As previously announced on the fc-solve-discuss mailing list, version 2.18.0 of Freecell Solver is now available for download as a source tarball from the download page.

Here are some highlights of the new release:

  1. Added the FCS_FREECELL_ONLY compile-time flag to hard-code the settings for Freecell and thus allow a faster run-time. When applied, it improves the speed of the solver from 140 deals / second to 164 deals / second.
  2. Fixed using libredblack for states and stacks storage, and also added a libJudy-based backend for them.
  3. Added the -Wall (= turn "all" warnings on) by default for gcc in the CMake build.
  4. Updated the "TODO" file in the distribution which was heavily out-of-date.
  5. Documented the "What's new" of some previous releases in the "NEWS" file.
  6. Got rid of the Hard-DFS scan, which was no longer useful. It is still accepted as an argument, but is now using the Soft-DFS routines instead.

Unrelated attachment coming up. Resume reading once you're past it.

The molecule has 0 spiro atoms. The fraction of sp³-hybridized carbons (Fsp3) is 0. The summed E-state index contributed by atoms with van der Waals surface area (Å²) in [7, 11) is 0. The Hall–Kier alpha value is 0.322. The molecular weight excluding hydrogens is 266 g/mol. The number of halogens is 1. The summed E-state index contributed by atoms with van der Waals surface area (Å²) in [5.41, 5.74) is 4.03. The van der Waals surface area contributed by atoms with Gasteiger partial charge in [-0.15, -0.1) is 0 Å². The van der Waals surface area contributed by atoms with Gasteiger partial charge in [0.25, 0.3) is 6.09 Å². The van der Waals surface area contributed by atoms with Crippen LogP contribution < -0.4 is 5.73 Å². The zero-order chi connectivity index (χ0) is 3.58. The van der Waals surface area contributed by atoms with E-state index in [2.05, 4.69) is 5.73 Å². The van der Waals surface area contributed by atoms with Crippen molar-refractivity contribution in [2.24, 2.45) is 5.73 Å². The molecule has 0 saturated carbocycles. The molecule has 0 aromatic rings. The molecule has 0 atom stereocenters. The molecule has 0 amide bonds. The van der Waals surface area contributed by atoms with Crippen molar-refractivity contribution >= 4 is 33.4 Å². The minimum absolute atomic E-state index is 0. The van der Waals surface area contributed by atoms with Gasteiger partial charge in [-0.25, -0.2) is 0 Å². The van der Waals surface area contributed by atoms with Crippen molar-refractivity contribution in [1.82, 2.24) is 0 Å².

7. Many internal refactorings, cleanups, tweaks and fine-tunings.

See comments and comment on this.

19-Mar-2009: Welcome to the fc-solve Blog

Welcome to This will serve as the future blog and news-feed for Freecell Solver and related news, like general Freecell research, automated solving of other Card solitaire variants, and solving or playing other puzzles, riddles and games.

Freecell Solver started from a program I wrote (first in Perl and then re-implemented in ANSI C) to see if some ideas I had for solving Freecell would work. It performed well enough that I created a web page for it on my Technion's homesite, named it "Freecell Solver" and announced it on Freshmeat. Since then, due to the constant feedback I received from people who tried to use it, it was greatly enhanced and expanded.

One of the things I invested the most time in was the online resources for support and information. The web-site started from one page, and then had two pages, and now has at least ten different pages, all with a different purpose. I also started a mailing list at YahooGroups to discuss the program and related programs, and it proved to be very active and lively.